Optimo, the Glaswegian DJ duo of JD Twitch and JG Wilkes, are a byword for open-minded, anything-goes club nights, their sets incorporating anything from mutant disco to krautrock, techno to samba, industrial to ‘Dueling Banjos’ and John Carpenter themes. Stevie Kaye talks to the duo ahead of their return to New Zealand this weekend.
Founded at Glasgow’s Sub Club in 1997, Optimo ran every Sunday for 14 years, cultivating the sort of die-hard community a legendary, long-running institution deserves, before closing with a “Optimogeddon”. The six years since have been a victory lap around the world, taking them to places they never had the chance to with the weekly residency.
They first visited New Zealand with a Wellington show in late 2014, and this January they played Auckland’s Friendly Potential at Whammy Bar. And they enjoyed it enough that they’re back for more this Friday. This year saw their 20th anniversary which they celebrated with a mini-festival at Glasgow’s SW3 complex, with the likes of Nurse With Wound, Avalon Emerson, the Black Madonna and Antipodean tourmate Aurora Halal.
I first heard them in the early 2000s via their How To Kill The DJ (Part Two) and Psyche Out mixes, which towered above contemporaneous eclecticism with their breadth and depth – I still get chills with how Drum Attack!, a mix made for their website, suspends TV On The Radio’s ‘Staring at the Sun’ between Ricardo Villalobos’ avant-techno and Liquid Liquid’s punk-funk before dawning into Fela Kuti. Despairing of them playing New Zealand, in 2008 I actually started a monthly Optimo cargo-cult club night, Let’s Get Incredible!! in a K’Road loft. When I finally saw them in Amsterdam in 2011 (the first time I was in the Northern Hemisphere, in 2010, I’d detoured to Paris to catch them only to be thwarted by a French air traffic controller’s strike, c’est la vie), they insouciantly segued from a mid-90s Dutch house banger into the Lovin’ Spoonful’s ‘Summer in the City’ into Slayer’s ‘Angel of Death’, with the crowd in the palm of their hands.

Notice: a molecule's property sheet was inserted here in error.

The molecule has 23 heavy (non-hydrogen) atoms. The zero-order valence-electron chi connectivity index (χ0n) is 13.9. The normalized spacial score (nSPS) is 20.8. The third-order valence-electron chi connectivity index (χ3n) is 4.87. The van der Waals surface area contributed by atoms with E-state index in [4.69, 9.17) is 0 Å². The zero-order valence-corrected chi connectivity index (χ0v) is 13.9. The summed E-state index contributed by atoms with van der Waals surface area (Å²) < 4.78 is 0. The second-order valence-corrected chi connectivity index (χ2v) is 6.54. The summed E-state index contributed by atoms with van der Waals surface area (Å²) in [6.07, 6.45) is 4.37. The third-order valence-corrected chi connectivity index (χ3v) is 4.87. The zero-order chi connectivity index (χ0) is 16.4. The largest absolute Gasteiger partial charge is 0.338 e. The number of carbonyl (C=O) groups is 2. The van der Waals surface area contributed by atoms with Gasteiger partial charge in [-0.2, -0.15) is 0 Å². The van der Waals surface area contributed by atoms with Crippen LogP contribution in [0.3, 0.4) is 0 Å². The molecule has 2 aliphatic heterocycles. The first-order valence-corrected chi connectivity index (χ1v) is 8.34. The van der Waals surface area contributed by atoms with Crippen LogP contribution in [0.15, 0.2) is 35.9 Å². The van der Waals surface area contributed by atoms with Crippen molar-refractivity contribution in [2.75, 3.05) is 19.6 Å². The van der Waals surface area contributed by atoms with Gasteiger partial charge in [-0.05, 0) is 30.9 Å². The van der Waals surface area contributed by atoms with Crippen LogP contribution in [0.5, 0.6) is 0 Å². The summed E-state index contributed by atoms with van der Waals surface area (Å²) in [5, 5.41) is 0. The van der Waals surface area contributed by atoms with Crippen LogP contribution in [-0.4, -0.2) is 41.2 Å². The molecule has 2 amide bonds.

The Spinoff: In an interview this year, you mentioned “morphic resonance” as how ideas can spring up simultaneously, like clubs with similar vibes such as Trash and Nag Nag Nag in the early 00s. Since you’ve been travelling, have you come across club nights anywhere in the world that have had a kindred spirit or a sense of picking up the torch, or even “getting Optimo wrong” in an interesting way?
JD Twitch: Absolutely. We have met a lot of kindred spirits over the years where we have instantly felt a strong connection and that we were on the same wavelength. Usually, this results in a long-term friendship and working relationship when such a connection is made (which is quite rare) it is not something that should be let go. We felt this with the Friendly Potential guys in Auckland.
I’m not sure about “getting Optimo wrong”. Sometimes people book us and tell us we were a major inspiration but then their taste in music is so divergent from ours that I wonder if there is a different Optimo and they booked us by mistake.
How was your Auckland show in January this year? Does having familiarity with a crowd alter what you’d play a second time?
JG Wilkes: Auckland was one of the highlights of that tour. Thank goodness we have promoters and party organisers like the Friendly Potential crew. Of course, because they invited us there was always the strong possibility of a strong musical connection to celebrate, but apart from that, you just get along with some people – and we just got along. Their DIY ethos for getting the party together and their determination to do exactly what they want in terms of what artists they invite to be “part of” Friendly Potential is how we operate when we put together an Optimo party. For us, it’s key. After the show was in place, they wrote and said that they wanted to add Aurora (Halal) to the bill and we were delighted of course. Aurora is a dear friend and came to Glasgow to perform at Optimo 20, we also played at her brilliant Sustain Release Festival outside New York too so it’s all connecting amazingly!!!